part two….traveling home

my son, zach, wears leg braces. the person in front of him has leaned all the way back. this kid has nowhere to put his legs. so who is to blame?  the person in front of him that has no idea he wears leg braces? the airline?  should zach say something to the woman in front of him? i am sure he doesn’t want his mother to fight his battles for him and that woman has every right to lean her chair all the way back.

my questions to you are… when should people with disabilities advocate for themselves and at what point should companies, such as an airline, take responsibility that there are people whose disability aren’t always visible.

should handicap seating be available on an airplane? as a consumer you can pay more for “comfort seating”. “comfort seats” are seats with more leg room. what if all those seats are taken at the time you purchased your ticket as is what happened to us. i ask these questions because i cannot believe or understand that in the year 2017, people with disabilities are still fighting to be recognized as consumers. buses, and trains and subways all have handicap seating. why does an airplane not offer handicap seating? i actually went and asked the flight attendant this question. he basically told me “there are no handicap specific seats” he mentioned the “comfort seats” as well as the “emergency exit seats”. he then remembered that it is against the law for a person with a handicap to sit in the “emergency exit” seats. so I’m guessing that unless you pay for a first class seat or a “comfort seat” you are (excuse my language) shit out of luck. he also asked me “what do i consider to be a handicap” and “why am i asking this question?”.  i was taken aback by this question. i have to explain to him what i consider to be a handicap? i must admit it made me a little angry to have to answer to him what i consider to be a handicap. is it fair to even ask that question? when you apply for a handicap sticker for your car, you must prove your handicap. i absolutely understand that. should people with disabilities have to carry around a badge or identification to prove they have a disability?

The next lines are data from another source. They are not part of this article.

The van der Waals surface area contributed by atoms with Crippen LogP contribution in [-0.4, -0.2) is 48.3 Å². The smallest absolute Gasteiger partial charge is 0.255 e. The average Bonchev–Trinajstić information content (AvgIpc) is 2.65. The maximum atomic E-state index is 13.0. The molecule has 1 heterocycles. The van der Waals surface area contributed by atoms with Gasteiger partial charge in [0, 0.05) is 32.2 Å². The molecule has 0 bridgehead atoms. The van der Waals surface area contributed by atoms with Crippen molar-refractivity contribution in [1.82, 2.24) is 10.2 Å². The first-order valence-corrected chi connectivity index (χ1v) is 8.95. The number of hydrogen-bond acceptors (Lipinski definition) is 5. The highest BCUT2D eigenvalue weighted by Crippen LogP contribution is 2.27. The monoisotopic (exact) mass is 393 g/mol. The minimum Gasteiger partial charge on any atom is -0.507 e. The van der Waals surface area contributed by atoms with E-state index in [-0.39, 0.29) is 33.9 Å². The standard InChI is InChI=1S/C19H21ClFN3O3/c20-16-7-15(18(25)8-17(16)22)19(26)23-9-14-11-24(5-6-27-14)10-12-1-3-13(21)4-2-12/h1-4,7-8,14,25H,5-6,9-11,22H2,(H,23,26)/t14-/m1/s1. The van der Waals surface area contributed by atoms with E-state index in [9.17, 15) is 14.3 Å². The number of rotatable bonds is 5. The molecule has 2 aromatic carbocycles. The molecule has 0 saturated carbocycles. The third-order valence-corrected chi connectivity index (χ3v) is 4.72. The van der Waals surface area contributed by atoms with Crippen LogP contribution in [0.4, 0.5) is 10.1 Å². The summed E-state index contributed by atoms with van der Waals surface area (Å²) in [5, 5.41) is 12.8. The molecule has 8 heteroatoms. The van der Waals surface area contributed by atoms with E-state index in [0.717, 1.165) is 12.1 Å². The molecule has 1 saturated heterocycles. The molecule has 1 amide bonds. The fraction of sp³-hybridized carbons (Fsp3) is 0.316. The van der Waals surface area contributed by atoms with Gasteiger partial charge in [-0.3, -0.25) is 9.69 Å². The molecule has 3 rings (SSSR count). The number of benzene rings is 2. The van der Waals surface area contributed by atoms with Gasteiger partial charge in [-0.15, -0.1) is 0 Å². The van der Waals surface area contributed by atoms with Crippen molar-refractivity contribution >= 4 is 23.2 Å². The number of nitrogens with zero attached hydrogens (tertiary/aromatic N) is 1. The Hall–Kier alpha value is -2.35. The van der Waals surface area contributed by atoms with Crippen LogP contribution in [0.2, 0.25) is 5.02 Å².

imagine this—you wear leg braces (which keep your feet at an 90 degree angle). you are on a plane and the person in front of you leans all the way back. now you cannot move your legs at all. you are sitting upright in a seat, knees bent at a 90 degree angle as well as your feet because of the leg braces. you have to sit like this for a minimum of 3 hours. how comfortable does that sound to you? try that without leg braces and let me know how you make out. as well as being uncomfortable think of how unsafe this is. how good do you think this is for your circulation? how many times have you heard of people getting blood clots in their legs because they don’t move enough on a plane? how safe is that for a person with a physical disability?

when will companies and manufacturers realize that 20% of our society has some sort of disability? that means 1 in 5 people have a disability. do they realize that they are missing out on a billion dollars of consumer spending a year? how have they not tapped into this market?

as i am writing this i am getting angrier and angrier. my son does have a handicap sticker for his car and do you know how many times he has been asked (by adults), “why are you parking in that spot?” “do you know that is a handicap spot?”. why should zach have to deal with this at all? when he wears long pants you cannot see that he wears leg braces. why should zach have to explain at all?

this is what zach deals with on a day to day basis. something has to change. we must advocate for our children everyday. we must fight discrimination when we see it. we must change the perception of people with disabilities. i cannot do this alone. i am just one mother. i need your help. copy and paste this blog and put it on your facebook page. pass it along and maybe one day soon we will see change begin to happen.

being different…..

zach is your  “typical” 17-year-old boy in every way except that he wears leg braces and does not have full function of his hands. lately things have begun to bother him about having charcot marie tooth. he can only drive his own car. it is adapted so that he controls the gas and breaks with his hands along with a few other tweaks. he asked me last week if he could move my car from the sidewalk to the driveway. i said no. my car is not adapted for him. he became very angry and frustrated with my answer. he has realized that as much as he can do anything, he cannot.